Kotlikoff: Social Security’s deficit just rose by $9 trillion

Kotlikoff: Social Security is Broke

Social Security’s annual Trustees Report just came out and it shows that Social Security ran a gigantic $9 trillion deficit between last year and this year. The system’s long-term unfunded liability is now $43 trillion, up from $34 trillion last year. More.

Why Employers Pay Too Much for Health Care

Employers are paying hospitals more than twice as much as what Medicare pays. At some hospitals they are paying four times as much. So, who’s to blame? John Goodman says employers are to blame. More.

Hayworth on Fox

Women’s issues are the issues that concern us all – including the economy. On Biden: Personalities are not policies. On Trump: The economy has been good for women. More.

Goodman on HSAs

No other savings vehicle can top an HSA. Not a 401(k) plan. Not an IRA. Not even a Roth IRA. For starters, deposits to an HSA escape both income and payroll taxes. That can’t be said of the other three options. During the retirement years, health expenses are going to be larger than what most people realize. HSA withdrawals can be used to pay premiums for Medicare Part B, Part C and Part D, as well as any out-of-pocket medical expenses.

Wedekind on Trump’s Reform of Medicare

Accountable Care Organizations are President Obama’s attempt at stealth privatization — 10.4 million people think they are in a fee-for-service system, when in reality their doctors have economic incentives to reduce care. And it has been illegal for doctors to inform their patients of this fact. John Goodman and Laurence Wedekind explain the development and what Medicare director Seema Verma is doing about it.

Kotlikoff: Optimal Retirement Planning

Breakthrough in Retirement Planning

Why do people save for retirement? Or buy life insurance? Or home owners and other kinds of insurance? In all cases the objective is the same: to smooth out life time consumption. We don’t want our normal consumption of goods and services to be interrupted by retirement or the myriad accidents that could befall us.

In the face of cash constraints, job market uncertainty and other uncertainties planning is very difficult, however. And it isn’t helped much by conventional financial advice. New breakthroughs in computer programming by Prof. Laurence Kotlikoff help solve these problems. More.

Cato Celebrates 25 years of Patient Power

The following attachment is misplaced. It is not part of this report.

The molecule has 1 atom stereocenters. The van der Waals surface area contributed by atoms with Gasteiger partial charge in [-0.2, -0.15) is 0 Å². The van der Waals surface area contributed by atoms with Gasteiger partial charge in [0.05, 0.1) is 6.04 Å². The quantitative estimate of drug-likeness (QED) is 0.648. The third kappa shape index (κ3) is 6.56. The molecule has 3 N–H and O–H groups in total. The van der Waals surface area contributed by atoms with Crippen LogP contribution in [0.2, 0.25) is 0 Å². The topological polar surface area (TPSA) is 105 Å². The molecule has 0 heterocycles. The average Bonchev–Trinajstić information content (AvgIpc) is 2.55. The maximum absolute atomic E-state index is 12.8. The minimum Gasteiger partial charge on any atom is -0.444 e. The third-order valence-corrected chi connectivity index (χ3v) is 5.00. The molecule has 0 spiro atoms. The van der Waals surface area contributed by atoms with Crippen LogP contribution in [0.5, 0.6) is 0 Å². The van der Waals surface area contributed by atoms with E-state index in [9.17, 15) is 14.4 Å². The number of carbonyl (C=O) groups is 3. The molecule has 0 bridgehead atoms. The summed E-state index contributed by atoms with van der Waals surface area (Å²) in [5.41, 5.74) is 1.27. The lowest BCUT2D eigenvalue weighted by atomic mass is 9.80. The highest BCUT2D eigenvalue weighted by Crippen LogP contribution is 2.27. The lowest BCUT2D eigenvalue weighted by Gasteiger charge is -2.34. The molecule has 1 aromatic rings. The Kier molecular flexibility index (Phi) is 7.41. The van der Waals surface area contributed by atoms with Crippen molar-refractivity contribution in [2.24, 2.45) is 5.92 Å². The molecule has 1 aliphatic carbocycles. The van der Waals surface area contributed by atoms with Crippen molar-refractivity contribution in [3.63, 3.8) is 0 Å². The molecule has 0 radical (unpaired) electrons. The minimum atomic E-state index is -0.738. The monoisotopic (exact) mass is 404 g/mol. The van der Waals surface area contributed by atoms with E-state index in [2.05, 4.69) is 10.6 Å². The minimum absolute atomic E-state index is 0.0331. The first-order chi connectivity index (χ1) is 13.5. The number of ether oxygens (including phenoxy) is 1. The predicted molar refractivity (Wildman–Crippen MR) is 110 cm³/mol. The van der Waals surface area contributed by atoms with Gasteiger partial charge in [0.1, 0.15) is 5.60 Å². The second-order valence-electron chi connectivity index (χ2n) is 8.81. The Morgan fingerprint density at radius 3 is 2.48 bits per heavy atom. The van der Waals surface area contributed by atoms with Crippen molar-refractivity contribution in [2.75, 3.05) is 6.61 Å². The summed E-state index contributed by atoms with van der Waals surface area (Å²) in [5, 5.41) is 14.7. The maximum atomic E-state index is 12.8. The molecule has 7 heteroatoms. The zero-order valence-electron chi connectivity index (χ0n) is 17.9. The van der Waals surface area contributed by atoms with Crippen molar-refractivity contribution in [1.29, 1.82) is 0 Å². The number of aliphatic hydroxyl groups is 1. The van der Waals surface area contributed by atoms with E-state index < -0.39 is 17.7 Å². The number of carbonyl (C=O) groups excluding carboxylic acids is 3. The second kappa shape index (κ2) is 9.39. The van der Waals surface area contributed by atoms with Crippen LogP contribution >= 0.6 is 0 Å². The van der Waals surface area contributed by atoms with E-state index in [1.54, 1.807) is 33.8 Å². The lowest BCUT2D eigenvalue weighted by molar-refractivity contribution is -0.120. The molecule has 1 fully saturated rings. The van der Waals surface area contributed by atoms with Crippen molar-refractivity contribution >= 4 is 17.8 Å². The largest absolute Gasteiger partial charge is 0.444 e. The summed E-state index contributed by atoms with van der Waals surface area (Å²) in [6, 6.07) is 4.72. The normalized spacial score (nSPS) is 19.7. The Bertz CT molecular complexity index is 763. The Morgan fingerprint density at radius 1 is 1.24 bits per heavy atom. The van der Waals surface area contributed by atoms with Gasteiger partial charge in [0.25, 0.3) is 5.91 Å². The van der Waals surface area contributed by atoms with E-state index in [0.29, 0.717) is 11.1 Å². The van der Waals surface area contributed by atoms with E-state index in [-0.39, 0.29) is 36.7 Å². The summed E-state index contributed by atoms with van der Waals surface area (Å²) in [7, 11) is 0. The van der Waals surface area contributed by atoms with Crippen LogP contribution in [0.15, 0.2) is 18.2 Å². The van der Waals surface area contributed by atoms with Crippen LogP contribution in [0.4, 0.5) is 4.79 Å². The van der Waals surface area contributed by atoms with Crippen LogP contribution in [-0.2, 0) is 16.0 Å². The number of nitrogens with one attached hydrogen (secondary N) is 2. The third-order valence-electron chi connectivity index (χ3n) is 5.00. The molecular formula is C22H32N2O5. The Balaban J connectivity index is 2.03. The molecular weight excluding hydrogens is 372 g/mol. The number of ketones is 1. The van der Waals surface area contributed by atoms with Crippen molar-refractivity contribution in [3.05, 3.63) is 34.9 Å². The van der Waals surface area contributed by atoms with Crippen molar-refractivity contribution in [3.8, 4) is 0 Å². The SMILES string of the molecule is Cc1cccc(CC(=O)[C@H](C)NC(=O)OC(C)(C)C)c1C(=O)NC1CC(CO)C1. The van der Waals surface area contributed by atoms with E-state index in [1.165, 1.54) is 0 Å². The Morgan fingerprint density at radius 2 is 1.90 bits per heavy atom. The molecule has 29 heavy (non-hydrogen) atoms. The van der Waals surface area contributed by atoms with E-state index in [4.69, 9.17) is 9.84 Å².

The Cato Institute hosted a celebration of a book John Goodman and Gerald Musgrave a quarter a century ago. Commenters included Sen. Bill Cassidy, MD, (R-LA); Paul B. Ginsburg, Leonard D. Schaeffer Chair in Health Policy Studies, Brookings Institution; and David A. Hyman, Coauthor, Overcharged; Professor of Law, Georgetown University; and Michael F. Cannon, Director of Health Policy Studies, Cato Institute.

Here is the video. Goodman gives a ten-minute overview beginning at about 27:45

Goodman on AOC and Paul Krugman

If AOC is the voice of the left, New York Times writer Paul Krugman is its brain. But here is the catch. Krugman rarely ever attempts to introduce readers to the economic way of thinking. Day after day, in column after column, he reinforces the view that left-wingers don’t need to read textbooks or study economic models. Their gut instincts will do just fine.

Click here to read more.

Kotlikoff: Tax Reform in Red and Blue

A new study shows that the benefits of tax reform vary widely – and the most important reason is a new $10,000 limit on itemized deductions for state and local taxes. As a result, high-tax states which tend to be Democratic had smaller gains than low tax states which tend to be Republican. For example, Among the 12 states where the average household has the smallest gain from tax reform, 10 are reliably blue states in presidential elections. Among the 10 states where the average household had the highest gains from tax reform, half are reliably red states in presidential elections. Click here to read more.